While the combination of a question mark and exclamation point can be effectively replaced by using one of each (“She did what?!”), that somehow lacks the punch of throwing these punctuation marks on top of each other to finish your thought. Besides, who among us doesn’t want to say “interrobang” more often?! Check out these weird facts about common punctuation marks.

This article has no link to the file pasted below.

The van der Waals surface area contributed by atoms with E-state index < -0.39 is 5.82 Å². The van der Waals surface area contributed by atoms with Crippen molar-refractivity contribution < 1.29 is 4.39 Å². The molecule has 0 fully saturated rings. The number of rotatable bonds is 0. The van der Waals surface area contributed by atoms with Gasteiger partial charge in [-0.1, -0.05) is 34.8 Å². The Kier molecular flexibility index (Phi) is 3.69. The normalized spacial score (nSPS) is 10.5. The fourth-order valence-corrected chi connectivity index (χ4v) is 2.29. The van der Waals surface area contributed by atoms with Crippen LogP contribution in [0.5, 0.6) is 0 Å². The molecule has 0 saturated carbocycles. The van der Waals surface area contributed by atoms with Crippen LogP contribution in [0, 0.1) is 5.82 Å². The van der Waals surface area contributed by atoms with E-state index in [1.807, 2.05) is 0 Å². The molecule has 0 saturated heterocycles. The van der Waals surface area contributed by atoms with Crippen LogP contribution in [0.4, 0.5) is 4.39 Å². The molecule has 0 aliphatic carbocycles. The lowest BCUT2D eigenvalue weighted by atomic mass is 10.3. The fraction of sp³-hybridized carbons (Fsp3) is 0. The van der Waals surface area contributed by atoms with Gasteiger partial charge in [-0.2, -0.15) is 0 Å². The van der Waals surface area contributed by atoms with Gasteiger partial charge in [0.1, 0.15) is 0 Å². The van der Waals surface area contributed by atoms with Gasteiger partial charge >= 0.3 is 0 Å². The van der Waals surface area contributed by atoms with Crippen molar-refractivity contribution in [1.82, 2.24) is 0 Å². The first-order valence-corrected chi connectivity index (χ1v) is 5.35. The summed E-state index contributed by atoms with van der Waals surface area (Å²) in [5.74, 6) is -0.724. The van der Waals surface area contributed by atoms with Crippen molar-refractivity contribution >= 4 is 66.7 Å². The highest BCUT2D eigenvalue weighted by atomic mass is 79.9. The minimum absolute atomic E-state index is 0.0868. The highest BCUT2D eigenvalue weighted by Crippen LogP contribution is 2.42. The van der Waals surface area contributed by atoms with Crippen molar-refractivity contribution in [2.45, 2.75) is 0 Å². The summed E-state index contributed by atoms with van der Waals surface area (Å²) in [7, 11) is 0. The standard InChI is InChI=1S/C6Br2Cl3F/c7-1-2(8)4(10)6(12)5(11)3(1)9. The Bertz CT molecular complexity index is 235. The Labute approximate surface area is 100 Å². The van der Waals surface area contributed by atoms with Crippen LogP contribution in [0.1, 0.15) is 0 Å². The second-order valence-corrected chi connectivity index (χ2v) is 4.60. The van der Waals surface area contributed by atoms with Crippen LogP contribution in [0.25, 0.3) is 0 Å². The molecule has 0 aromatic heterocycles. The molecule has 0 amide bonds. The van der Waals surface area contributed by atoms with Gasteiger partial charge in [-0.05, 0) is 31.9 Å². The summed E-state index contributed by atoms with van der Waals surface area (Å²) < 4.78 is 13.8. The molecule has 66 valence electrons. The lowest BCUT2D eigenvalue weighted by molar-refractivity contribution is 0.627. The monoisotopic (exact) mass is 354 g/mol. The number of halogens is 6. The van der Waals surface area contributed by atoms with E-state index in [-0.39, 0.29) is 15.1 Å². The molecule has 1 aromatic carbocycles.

The irony mark, first printed in the mid-1800s, precedes a sentence to indicate its tone before it is read (much like some Spanish punctuation marks). The intent: Beware of crafty double meanings and arched eyebrows to follow. While this backward question mark is relatively young, writers have been proposing irony symbols since the 1600s. These punctuation marks would’ve come in handy in these funny examples of irony in real life.